Welcome to Day 5 of Wallow in Wonder! For my 2016 National Poetry Month project, I will celebrate learning and writing from learning, writing poems from each daily Wonder at Wonderopolis. As I did with my Dictionary Hike in 2012, I am looking to surprise myself with new inspiration daily. This year, such inspiration will show up in my inbox each morning. I will print it and carry each Wonderopolis Wonder around all day...and in the afternoon or evening, I will write and post the poem for the next day.
I invite anyone who wishes to take this challenge too. Just read today's wonder over at Wonderopolis, and write a poem inspired by it for tomorrow. Share it tomorrow at your own site, and if you wish to link in my comments for others to find (or share your poem there), please feel free to do so tomorrow, the day after the Wonder is published at Wonderopolis.
My April Poems Thus Far
And now for Day 5!
by Amy LV
Students - Today's poem is an abecederian, a type of poem that I have only written once before - Gifts, back in 2010. If you don't already know what an abecederian is, take a good look at today's poem and see if you can figure out what is special about this form. I bet you can.
If not, I will tell you. An abecederian is a poem that goes right through the alphabet, beginning each line with a successive letter, starting with the first and ending with the last. There are variations if you wish to study abecederians, but this is a simple explanation. It's a strange form to write, kind of fill-in-the-blank-y...which is not my usual favorite type of writing. But somehow, the exercise of needing to use the letters stretches my imagination to say things in different ways than I might otherwise.
One resource I found helpful in writing this was an online resource - The Lerner's Dictionary. Any dictionary will do! When a poem takes a certain form, the writer must take extra care to ensure meaning. The form should not interfere or distract from meaning in any way.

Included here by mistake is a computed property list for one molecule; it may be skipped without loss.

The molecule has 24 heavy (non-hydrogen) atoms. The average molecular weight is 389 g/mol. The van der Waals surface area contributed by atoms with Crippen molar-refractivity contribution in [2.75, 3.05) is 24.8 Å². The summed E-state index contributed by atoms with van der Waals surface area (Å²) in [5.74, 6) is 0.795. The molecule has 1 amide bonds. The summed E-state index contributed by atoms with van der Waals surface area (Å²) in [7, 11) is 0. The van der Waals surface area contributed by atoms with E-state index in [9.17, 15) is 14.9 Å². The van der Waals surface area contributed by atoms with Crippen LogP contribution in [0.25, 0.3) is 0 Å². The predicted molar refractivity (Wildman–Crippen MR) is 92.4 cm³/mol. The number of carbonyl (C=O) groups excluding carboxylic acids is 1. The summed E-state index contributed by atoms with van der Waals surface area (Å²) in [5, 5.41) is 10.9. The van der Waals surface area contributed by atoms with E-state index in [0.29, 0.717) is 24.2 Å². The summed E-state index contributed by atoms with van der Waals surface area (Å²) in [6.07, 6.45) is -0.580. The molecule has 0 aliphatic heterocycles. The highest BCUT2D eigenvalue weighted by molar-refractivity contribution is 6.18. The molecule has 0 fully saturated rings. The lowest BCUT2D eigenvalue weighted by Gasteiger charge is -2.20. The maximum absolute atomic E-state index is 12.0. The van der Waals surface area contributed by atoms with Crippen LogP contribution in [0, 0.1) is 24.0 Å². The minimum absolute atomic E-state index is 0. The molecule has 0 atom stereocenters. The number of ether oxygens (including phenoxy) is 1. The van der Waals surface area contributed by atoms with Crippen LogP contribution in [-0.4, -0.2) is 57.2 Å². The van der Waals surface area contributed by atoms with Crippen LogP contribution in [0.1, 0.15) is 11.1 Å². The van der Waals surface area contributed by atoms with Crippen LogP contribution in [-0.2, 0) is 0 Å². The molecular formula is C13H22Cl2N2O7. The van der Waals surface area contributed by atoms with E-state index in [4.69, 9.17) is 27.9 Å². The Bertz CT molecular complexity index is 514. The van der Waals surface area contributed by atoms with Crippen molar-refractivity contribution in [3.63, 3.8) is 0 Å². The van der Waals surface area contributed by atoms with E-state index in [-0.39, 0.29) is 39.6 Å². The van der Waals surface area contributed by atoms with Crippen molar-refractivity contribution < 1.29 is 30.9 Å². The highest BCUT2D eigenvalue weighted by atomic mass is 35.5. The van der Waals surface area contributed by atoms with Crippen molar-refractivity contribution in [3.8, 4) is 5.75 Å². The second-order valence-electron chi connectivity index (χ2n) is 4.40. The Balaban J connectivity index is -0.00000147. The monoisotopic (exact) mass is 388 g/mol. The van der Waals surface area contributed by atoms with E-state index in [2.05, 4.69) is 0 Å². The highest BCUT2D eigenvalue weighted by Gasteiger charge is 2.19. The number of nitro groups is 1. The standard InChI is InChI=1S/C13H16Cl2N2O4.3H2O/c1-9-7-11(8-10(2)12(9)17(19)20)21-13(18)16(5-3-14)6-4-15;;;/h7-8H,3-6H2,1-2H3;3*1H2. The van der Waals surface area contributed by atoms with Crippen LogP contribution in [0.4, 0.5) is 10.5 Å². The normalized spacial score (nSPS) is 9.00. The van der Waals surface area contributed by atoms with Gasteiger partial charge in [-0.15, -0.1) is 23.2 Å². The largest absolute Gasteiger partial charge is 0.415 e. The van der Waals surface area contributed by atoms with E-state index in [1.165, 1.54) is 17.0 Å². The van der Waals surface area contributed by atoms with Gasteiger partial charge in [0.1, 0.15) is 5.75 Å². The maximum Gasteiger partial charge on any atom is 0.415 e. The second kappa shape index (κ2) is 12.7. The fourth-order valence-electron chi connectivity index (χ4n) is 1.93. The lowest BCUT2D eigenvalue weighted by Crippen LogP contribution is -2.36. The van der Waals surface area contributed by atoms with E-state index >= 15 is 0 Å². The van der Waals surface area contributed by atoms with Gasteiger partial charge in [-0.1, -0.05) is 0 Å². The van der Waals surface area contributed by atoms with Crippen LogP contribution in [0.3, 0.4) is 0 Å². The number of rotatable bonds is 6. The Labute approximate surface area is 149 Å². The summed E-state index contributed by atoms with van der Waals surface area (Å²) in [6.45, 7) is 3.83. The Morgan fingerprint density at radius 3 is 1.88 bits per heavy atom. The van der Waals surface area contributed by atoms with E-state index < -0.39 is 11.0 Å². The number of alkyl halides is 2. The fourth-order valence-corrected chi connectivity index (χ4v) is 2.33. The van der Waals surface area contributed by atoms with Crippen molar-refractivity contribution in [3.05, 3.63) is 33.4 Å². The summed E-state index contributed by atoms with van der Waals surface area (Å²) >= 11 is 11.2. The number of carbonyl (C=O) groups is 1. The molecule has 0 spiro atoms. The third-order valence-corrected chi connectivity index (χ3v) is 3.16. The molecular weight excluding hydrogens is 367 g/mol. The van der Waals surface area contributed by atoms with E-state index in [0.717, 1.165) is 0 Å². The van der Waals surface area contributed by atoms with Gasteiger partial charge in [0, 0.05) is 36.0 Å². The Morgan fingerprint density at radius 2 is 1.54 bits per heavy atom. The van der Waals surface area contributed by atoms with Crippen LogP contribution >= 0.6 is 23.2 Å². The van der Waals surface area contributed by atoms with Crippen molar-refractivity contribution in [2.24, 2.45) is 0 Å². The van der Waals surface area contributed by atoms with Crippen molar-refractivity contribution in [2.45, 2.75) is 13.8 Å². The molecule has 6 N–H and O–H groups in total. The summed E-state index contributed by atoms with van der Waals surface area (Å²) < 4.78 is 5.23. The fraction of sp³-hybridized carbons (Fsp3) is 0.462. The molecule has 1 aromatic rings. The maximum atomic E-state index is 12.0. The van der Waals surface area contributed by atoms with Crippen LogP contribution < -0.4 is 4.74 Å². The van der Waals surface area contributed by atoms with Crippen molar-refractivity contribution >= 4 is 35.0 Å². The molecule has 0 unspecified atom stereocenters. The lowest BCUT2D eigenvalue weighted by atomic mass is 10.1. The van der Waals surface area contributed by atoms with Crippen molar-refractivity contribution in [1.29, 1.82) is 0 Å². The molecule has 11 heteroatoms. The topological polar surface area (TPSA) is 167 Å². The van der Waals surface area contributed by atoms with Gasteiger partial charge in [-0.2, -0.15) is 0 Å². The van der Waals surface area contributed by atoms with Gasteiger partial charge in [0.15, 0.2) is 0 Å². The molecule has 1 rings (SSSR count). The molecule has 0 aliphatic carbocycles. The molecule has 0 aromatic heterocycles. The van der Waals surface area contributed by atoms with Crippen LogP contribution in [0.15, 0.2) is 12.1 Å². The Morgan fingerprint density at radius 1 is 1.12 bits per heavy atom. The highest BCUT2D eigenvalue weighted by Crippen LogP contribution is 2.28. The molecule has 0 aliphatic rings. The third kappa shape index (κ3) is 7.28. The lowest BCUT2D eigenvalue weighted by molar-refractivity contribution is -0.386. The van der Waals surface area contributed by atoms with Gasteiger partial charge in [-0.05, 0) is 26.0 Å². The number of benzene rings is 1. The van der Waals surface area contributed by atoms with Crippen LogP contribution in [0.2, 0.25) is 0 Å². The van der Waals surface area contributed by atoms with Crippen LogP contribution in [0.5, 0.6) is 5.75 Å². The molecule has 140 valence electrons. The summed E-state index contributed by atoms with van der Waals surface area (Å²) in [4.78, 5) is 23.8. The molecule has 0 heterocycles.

I first learned about compost piles from my wonderful sixth grade teacher, Mr. Joe Fron who grew a garden with my class. I still think of him often, and I am grateful to have had him as one of my life-changing teachers. We do not always know in the moment who will change our lives forever, but as we get older, we figure it out. So, when I read today's wonder, "What is fertilizer?" of course I thought of compost.
If you are interested in learning more about composting, watch this video at National Geographic and too, check out How to Compost.org.
You can read another poem inspired by fertilizer if you visit Wonder Lead Ambassador, literacy advocate, teacher, and writer Paul Hankins at his Wonder Ground blog where he, too, is writing daily poems from Wonderopolis wonders. He and I are in this together daily and some other writers are joining in on the fun sometimes too. All are welcome to wonder through poems with us.
I could not be happier to welcome middle school teacher and librarian Stefanie Cole and her students from Ontario, Canada to Sharing Our Notebooks this month. Do not miss this post; it is full of notebook inspiration, a video clip, and a cool giveaway from Stefanie!
Happy Day 5 of National Poetry Month 2016!
Please share a comment below if you wish.